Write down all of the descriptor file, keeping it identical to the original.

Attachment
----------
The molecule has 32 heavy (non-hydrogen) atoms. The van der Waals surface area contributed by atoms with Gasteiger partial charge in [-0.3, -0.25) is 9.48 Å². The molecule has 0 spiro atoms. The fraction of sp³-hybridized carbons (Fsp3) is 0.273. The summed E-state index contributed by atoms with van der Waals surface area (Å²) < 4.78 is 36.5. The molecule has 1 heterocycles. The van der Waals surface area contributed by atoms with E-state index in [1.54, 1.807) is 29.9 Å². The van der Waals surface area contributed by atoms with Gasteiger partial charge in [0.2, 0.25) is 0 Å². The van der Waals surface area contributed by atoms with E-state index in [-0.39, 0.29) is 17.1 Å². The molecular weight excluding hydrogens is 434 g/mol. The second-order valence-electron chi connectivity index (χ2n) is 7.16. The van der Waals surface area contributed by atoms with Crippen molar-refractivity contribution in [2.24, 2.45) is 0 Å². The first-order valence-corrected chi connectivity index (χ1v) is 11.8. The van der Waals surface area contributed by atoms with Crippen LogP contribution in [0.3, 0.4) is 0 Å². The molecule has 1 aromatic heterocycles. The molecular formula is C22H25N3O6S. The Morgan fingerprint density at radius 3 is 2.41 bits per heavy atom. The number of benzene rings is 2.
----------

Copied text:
The molecule has 32 heavy (non-hydrogen) atoms. The van der Waals surface area contributed by atoms with Gasteiger partial charge in [-0.3, -0.25) is 9.48 Å². The molecule has 0 spiro atoms. The fraction of sp³-hybridized carbons (Fsp3) is 0.273. The summed E-state index contributed by atoms with van der Waals surface area (Å²) < 4.78 is 36.5. The molecule has 1 heterocycles. The van der Waals surface area contributed by atoms with E-state index in [1.54, 1.807) is 29.9 Å². The van der Waals surface area contributed by atoms with Gasteiger partial charge in [0.2, 0.25) is 0 Å². The van der Waals surface area contributed by atoms with E-state index in [-0.39, 0.29) is 17.1 Å². The molecular weight excluding hydrogens is 434 g/mol. The second-order valence-electron chi connectivity index (χ2n) is 7.16. The van der Waals surface area contributed by atoms with Crippen molar-refractivity contribution in [2.24, 2.45) is 0 Å². The first-order valence-corrected chi connectivity index (χ1v) is 11.8. The van der Waals surface area contributed by atoms with Crippen LogP contribution in [0.3, 0.4) is 0 Å². The molecule has 1 aromatic heterocycles. The molecular formula is C22H25N3O6S. The Morgan fingerprint density at radius 3 is 2.41 bits per heavy atom. The number of benzene rings is 2.